This Court must nonetheless "view the record and all inferences drawn from it in the light most favorable to the [non-moving party]." Holland v. Jefferson Nat. Life Ins. Co., 883 F.2d 1307, 1312 (7th Cir. 1989). In doing so, this Court is not "required to draw every conceivable inference from the record -- only those inferences that are reasonable." Bank Leumi Le-Isreal, B.M. v. Lee, 928 F.2d 232, 236 (7th Cir. 1991). Therefore, if the record before the court "could not lead a rational trier of fact to find for the non-moving party," then no genuine issue of material fact exists and, the moving party is entitled to judgment as a matter of law. McClendon v. Indiana Sugars, Inc., 108 F.3d 789, 796 (7th Cir. 1997) (quoting Matsushita Elec. Indus. Co. v. Zenith Radio Corp., 475 U.S. 574, 587 (1986)). However, in ruling on a motion for summary judgment, the court may not weigh the evidence or resolve issues of fact; disputed facts must be left for resolution at trial. Anderson v. Liberty Lobby, Inc., 477 U.S. 242, 249-50 (1986).
Fourth Amendment Unreasonable Seizure of Person Claim
Defendants first argue that Plaintiff's Fourth Amendment claims are collaterally estopped as they have already been determined by the state courts. The undisputed evidence reveals that on December 14, 2004, Plaintiff was convicted by a jury in the Circuit Court of the Tenth Judicial Circuit of Illinois of obstructing a peace officer on June 16, 2004. In that prosecution, captioned People of the State of Illinois v. Kenneth Simmons, 04 CM 740, Plaintiff filed a "Motion to Dismiss Charge." (Def. Ex. E, Doc. 49-6). In the motion, Plaintiff argued, in pertinent part:
The law [of Illinois] further presumes that a peace officer has the right to stop Mrs. Simmons from legally driving down the road, Hartzell illegally stopped Simmons vehicle, that Hartzell had a right to seize Simmons vehicle, 1990 GMC, illegally without warrant, . . . .
The U.S. Constitution provides U.S. citizens protection from illegal seizure of property without warrant, Hartzell seized Simmons' 1990 GMC without warrant, 4th amendment against unreasonable seizure.
Simmons had a right to be secure against unreasonable seizure of Simmons person be Tarby. 4th amendment. Id. (grammatical errors in original).
The State Court denied this motion, after a hearing, in a one page order dated December 14, 2004. Defendants contend that this resolution by the state court prevents Plaintiff from raising the same claims before this Court -- namely that Defendants violated his Fourth Amendment rights by seizing him without a warrant or probable cause.*fn5
The doctrine of collateral estoppel provides that "once a court has decided an issue of fact or law necessary to its judgment, that decision may preclude relitigation of the issue in a suit on a different cause of action involving a party to the first case." Allen v. McCurry, 449 U.S. 90, 94 (1980). In Illinois, a claim is precluded if the issue presented in the first proceeding is identical to the issue raised in this Court, there is a final judgment on the merits, and the party against whom estoppel is asserted was a party in the first proceeding. Brengettcy v. Horton, 423 F.3d 674, 683 (7th Cir. 2005). Plaintiff, however in-artfully, raised the claim that his arrest violated the Fourth Amendment in his "Motion to Dismiss Charge" before the state court. The state court ruled on the merits of the motion after a hearing. Plaintiff has presented no argument that he was not given a full and fair opportunity to litigate the matter before the state court. There also is no evidence that Plaintiff was unable to appeal the decision through the Illinois courts. See Sornberger v. City of Knoxville, Ill., 434 F.3d 1006, 1020 (7th Cir. 2006) (noting that under Illinois law, collateral estoppel is unavailable if the plaintiff is unable to appeal the state court decision). As such the state court's decision was a final decision on the merits. There is also no doubt that Plaintiff before this Court and the criminal defendant before the state court are the same person. As such, Plaintiff is collaterally estopped from claiming in this § 1983 lawsuit that his Fourth Amendment rights were violated when Officer Tarby seized him on June 16, 2004. This finding applies with equal force to the identical claim made against Chief Hartzell.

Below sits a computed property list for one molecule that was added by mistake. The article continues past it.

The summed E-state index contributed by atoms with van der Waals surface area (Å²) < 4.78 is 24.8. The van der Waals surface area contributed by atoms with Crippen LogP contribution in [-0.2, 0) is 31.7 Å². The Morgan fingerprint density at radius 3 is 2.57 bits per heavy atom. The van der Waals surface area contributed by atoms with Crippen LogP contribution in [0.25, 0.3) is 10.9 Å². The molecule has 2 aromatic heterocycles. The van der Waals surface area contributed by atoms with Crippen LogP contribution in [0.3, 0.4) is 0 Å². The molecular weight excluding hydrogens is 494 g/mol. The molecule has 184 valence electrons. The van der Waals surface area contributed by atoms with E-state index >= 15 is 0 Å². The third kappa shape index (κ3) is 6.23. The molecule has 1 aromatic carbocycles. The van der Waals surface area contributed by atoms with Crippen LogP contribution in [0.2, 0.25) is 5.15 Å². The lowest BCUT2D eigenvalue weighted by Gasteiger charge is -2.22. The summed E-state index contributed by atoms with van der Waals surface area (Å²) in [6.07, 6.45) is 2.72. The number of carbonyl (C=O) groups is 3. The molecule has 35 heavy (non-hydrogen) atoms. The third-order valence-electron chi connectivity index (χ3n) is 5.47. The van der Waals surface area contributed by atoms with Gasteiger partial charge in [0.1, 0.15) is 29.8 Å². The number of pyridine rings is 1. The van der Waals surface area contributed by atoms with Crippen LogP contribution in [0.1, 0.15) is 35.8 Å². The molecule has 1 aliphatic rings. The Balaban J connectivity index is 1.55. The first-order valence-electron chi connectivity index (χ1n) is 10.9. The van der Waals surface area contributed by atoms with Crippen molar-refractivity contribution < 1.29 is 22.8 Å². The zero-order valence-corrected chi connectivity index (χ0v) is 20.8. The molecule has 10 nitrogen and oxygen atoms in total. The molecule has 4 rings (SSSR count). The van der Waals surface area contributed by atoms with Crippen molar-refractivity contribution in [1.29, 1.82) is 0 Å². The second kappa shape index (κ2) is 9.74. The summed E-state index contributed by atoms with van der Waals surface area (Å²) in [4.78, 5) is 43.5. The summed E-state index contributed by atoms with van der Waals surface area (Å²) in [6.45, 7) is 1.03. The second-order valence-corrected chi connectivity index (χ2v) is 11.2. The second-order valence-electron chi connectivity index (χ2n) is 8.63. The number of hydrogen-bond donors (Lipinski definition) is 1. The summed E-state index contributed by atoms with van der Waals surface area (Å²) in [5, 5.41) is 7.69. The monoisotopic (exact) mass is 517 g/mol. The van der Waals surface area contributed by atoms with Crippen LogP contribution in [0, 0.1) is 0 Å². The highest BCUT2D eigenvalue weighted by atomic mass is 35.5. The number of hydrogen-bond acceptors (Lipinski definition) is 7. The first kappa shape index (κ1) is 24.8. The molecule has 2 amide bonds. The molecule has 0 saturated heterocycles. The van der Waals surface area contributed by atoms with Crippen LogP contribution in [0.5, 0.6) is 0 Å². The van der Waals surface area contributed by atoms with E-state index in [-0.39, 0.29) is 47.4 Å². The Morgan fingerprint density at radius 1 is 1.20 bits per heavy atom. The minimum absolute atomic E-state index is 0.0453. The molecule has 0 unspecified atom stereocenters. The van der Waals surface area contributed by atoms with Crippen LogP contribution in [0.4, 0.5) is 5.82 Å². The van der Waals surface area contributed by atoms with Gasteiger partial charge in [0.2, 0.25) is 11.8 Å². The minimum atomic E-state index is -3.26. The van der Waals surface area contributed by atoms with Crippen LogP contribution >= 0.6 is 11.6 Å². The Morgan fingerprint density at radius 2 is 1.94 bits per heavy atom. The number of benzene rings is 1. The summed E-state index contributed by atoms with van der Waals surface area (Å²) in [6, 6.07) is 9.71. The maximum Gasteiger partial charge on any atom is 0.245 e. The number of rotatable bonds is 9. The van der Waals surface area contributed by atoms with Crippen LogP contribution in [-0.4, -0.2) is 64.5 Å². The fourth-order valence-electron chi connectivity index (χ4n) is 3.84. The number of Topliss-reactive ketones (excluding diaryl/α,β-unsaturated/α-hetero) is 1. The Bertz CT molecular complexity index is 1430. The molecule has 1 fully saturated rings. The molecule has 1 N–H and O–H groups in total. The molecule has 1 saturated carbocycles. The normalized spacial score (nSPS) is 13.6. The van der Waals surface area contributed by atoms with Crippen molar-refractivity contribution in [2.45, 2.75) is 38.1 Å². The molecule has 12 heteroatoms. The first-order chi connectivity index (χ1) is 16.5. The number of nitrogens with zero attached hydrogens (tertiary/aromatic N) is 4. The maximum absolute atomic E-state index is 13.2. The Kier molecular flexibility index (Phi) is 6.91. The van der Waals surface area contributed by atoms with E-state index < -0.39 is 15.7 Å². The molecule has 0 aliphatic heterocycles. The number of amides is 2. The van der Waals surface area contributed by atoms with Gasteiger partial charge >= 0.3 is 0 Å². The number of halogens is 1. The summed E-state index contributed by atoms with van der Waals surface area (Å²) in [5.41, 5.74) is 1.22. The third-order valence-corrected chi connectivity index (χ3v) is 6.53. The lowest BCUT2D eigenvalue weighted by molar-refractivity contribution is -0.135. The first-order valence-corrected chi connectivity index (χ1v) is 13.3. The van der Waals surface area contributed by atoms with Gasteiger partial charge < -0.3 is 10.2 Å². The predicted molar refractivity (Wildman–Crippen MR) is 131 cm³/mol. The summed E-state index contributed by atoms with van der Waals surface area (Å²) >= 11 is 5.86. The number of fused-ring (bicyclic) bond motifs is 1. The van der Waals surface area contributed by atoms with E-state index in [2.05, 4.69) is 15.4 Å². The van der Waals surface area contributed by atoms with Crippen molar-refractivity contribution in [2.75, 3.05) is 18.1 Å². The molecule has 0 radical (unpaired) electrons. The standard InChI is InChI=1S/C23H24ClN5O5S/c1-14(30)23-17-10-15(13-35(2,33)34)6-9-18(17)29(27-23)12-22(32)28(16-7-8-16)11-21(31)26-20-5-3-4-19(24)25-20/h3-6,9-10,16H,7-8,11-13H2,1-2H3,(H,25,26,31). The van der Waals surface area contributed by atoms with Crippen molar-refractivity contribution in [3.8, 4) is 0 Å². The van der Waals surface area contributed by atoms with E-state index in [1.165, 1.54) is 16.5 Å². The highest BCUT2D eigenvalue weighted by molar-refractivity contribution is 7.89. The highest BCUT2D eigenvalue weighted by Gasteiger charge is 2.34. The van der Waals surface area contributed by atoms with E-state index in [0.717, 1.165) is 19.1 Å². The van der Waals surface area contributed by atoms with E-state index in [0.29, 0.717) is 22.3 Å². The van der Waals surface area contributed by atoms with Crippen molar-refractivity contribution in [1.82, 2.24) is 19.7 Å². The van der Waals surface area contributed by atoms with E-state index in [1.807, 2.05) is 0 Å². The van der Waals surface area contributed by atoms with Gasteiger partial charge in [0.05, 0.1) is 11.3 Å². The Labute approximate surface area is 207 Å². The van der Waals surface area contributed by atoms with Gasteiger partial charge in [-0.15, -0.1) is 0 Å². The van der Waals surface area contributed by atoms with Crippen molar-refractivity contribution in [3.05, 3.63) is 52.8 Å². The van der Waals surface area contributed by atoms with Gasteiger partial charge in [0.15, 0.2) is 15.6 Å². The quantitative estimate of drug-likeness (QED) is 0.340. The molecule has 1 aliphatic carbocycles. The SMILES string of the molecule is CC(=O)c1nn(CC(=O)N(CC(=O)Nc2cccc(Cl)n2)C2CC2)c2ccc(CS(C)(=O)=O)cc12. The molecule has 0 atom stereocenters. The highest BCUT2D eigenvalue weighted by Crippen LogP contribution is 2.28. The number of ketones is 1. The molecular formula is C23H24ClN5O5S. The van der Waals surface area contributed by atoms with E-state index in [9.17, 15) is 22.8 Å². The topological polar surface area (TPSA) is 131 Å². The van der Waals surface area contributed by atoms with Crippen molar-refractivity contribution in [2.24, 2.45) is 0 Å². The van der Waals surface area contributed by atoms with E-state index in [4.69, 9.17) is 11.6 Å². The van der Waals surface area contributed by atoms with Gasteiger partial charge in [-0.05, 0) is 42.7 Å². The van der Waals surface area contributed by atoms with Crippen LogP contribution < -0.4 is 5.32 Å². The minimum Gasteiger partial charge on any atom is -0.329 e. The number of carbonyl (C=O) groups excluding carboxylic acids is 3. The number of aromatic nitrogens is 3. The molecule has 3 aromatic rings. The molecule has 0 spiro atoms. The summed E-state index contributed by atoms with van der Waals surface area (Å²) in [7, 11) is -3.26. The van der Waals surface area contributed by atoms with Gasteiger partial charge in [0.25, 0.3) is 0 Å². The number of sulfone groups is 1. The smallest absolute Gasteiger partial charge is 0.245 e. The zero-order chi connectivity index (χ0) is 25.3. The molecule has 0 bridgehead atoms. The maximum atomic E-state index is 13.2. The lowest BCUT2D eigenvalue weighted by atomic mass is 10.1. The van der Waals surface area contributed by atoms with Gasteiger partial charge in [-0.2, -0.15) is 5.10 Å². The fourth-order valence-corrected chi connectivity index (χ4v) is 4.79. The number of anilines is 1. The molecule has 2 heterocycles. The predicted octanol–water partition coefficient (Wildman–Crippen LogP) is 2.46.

In response to this argument, Plaintiff argues that he was arrested for disorderly conduct and not obstruction of a peace officer. Therefore, even if he was convicted of obstruction, his arrest for disorderly conduct can still be raised in this § 1983 action. This distinction, however, is irrelevant to the analysis of whether he is collaterally estopped from challenging his arrest in this § 1983 action. Regardless of the actual charge made by the officers at the time of arrest and the actual crime Plaintiff was convicted of, Plaintiff still raised the issue of the constitutionality of his arrest and the state court decided against him. There is no showing that he was unable to appeal the decision. As such, this argument is without merit.